And my world has expanded much farther beyond LA area as well. The moped community is very tight, likely because many of the bikes are vintage and to learn to repair or find a replacement for a part, you are going to need to turn to somebody who is also into the same thing; moped people are generally like minded.
So there are many events around the country where the local gang or crew plans a weekend of routes and parties; a “Rally”. It may sound weird but many of my favorite experiences in the past few years have been in Portland, Reno, Sacramento, San Francisco, San Diego, Long Beach, Tucson, hanging out and riding with brand new friends right along side my old ones. Since many people attend multiple rallies in different cities each year you tend to form really close friendships with people cities or even states away. In the end this has made me far more extroverted, and confident in all kinds of aspects of my life from talking to a stranger about mechanical things, to navigating my very large city on side streets, to being social and outgoing in new situations or with new people. Which I think is what your 20s are for.

Devo: Pre moped I just got out of high school & was studying acting. Before, I just knew about mopeds through Hilary, and her brother Danny. I had no idea it was such a big community! Now, I’ve been riding for a couple years and have had the chance to go out to rallies and meet other mopeders from across the country. I guess the best sum of it is I’ve gained a lot of ridiculous moped lingo (‘Throw a kit on that shit!’), plenty of life experience points, engine grease under my nails, and a group of amazing people whom I couldn’t imagine life without now. I still am going out on auditions and castings, now I’m just doing it on a moped!

Sophia/Q: Has the group dynamics changed at all since the making of the documentary? It was refreshing to watch a film (albeit, a documentary) about a group of girls interacting together with little to no drama – was that a realistic depiction of how you guys are together? And/or do you agree that groups of girls, in fiction and real life, are often depicted as catty and drama-ridden? Does having a unifying love like mopeds bring together more focused individuals?

Devo: I feel so lucky to have been absorbed into this group of phenomenally badass ladies. Each one of them is talented, unique, and fierce in their own way. Sometimes it’s hard getting us all together in one room (we all have insane schedules!), but when we do get together it never feels like much time has passed at all between us. These girls have really become my family. In the past year or so since I became a Gaskette, we’ve all laughed together, shared sadness together, (not to mention a few shots of whiskey) and made awesome memories. I have always had more guy friends than girls, but I know that if I ever need to borrow a wrench or pour my woes out these girls got my back!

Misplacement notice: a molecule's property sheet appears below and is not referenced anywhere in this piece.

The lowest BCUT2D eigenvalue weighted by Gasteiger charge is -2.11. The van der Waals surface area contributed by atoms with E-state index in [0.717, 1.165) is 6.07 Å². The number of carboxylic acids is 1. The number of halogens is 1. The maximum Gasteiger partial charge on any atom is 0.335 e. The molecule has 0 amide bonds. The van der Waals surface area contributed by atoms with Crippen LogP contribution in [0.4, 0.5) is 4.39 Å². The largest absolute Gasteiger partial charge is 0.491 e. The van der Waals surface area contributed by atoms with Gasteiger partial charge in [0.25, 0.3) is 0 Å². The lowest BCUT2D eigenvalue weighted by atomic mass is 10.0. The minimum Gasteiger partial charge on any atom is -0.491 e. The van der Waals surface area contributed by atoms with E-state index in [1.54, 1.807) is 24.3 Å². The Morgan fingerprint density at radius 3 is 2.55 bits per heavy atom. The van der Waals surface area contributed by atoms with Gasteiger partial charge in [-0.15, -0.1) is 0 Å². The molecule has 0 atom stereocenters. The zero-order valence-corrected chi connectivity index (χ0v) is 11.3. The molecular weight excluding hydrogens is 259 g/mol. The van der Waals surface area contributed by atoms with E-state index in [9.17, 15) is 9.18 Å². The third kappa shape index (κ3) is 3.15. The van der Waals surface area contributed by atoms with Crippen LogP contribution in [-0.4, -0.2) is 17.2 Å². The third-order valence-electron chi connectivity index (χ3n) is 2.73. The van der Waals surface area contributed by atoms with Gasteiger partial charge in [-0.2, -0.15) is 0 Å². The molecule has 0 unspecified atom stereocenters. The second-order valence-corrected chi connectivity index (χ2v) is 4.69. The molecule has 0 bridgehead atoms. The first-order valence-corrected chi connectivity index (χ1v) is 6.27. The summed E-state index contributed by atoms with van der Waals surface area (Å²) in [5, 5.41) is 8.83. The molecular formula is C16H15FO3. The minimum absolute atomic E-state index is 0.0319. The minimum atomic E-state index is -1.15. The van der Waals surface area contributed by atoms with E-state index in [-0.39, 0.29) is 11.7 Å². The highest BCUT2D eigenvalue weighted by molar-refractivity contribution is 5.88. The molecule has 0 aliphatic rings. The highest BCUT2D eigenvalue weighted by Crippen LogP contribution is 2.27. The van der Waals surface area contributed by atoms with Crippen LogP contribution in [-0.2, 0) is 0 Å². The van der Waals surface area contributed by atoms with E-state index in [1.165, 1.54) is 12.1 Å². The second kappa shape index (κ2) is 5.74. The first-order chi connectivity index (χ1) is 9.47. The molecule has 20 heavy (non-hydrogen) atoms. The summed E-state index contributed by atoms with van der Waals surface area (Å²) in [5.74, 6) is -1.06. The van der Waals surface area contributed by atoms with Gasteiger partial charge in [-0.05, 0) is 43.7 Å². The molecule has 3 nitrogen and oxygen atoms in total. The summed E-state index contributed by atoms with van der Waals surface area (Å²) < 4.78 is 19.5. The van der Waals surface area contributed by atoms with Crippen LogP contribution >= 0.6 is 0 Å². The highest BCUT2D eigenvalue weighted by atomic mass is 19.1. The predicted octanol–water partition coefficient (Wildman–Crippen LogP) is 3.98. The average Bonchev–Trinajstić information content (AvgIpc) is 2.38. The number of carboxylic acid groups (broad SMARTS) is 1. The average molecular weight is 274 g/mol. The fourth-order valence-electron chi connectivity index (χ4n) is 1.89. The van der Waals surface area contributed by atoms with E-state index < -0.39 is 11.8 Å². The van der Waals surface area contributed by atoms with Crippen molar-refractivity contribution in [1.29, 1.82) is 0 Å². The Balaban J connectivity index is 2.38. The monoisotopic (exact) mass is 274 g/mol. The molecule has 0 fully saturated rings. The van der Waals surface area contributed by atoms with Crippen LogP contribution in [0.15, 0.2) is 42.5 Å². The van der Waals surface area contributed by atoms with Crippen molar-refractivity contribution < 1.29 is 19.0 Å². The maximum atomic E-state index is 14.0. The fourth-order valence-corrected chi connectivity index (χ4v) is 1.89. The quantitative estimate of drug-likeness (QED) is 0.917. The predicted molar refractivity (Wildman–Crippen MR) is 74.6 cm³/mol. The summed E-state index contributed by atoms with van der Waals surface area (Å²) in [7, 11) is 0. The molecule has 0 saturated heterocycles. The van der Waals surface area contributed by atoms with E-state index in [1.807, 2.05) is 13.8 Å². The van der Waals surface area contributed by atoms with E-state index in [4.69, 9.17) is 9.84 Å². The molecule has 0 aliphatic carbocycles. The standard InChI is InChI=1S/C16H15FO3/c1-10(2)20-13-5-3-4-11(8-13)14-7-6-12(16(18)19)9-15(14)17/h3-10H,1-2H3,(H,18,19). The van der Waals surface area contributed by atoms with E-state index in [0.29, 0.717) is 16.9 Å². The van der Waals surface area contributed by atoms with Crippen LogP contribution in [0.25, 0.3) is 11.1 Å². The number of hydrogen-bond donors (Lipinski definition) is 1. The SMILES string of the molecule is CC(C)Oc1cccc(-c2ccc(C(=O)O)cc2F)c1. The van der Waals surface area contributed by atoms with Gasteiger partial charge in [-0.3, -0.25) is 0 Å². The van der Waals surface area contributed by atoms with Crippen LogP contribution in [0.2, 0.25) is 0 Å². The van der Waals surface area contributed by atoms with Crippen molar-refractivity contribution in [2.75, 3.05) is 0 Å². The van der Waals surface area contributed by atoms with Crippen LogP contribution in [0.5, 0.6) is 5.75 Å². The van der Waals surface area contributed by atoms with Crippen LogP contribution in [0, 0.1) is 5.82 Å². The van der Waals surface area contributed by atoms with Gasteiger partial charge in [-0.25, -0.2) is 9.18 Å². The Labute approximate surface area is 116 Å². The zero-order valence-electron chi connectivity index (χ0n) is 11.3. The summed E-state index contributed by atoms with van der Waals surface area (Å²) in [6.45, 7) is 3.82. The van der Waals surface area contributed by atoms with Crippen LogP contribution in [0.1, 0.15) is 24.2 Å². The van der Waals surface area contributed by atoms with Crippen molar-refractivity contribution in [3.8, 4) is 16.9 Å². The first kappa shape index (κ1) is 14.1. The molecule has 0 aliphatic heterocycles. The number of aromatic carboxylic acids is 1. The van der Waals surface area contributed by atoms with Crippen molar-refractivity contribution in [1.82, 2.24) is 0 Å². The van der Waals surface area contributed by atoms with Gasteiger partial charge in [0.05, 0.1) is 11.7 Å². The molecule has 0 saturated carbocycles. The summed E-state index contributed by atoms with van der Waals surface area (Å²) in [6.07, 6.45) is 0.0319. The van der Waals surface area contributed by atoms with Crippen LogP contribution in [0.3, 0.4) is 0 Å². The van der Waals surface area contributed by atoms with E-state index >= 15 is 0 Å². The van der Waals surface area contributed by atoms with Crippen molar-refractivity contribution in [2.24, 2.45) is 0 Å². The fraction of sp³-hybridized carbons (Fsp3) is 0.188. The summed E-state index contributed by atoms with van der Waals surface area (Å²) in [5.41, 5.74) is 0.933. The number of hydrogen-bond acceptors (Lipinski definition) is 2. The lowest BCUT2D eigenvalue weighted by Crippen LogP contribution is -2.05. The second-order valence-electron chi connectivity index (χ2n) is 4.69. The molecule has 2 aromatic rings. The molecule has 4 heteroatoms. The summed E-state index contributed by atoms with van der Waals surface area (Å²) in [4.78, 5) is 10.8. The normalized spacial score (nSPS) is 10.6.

Hilary: The group has changed, we now have Zoey, who I think is in some of the footage but wasn’t a Gaskette at the time, but we also have lost a lot of girls. Kelly moved to Portland, and both Saras are in the Bay Area now. It’s weird to watch a film that was started so long ago, because its like a time capsule of a period in time that is different now.
The film also shows a slightly more glammed up, shiny, girly version of us… but I guess that comes from a bit of vanity and knowing you are going to be filmed.
I like that you mention how we are all getting along, because that is true, I love all those girls, and have depended on them for all kinds of things from a bit of girl chat over a glass of wine to serious cry fests over a breakup. Some of us are closer than others, and we don’t spend as much time together as I would like but I don’t think I’ve ever seen a fight or heard bickering or negative words from one of us to or about any others; it’s really refreshing because there is no competition or need to prove ourselves to each other.
My moped friends fast became my family. They are who I spend my birthday with, go camping with, who I have thanksgiving dinner with, who I take silly Christmas card photos with, and who I do all the small things in between those big moments with. We ring in the joys of New Year’s together and sit by the fire and contemplate the losses our family has had together. It’s a sense of family I don’t think I’ve ever had before.


If you are in the San Francisco area be sure to check out the next screening on November 16th / click ‘here’ for details.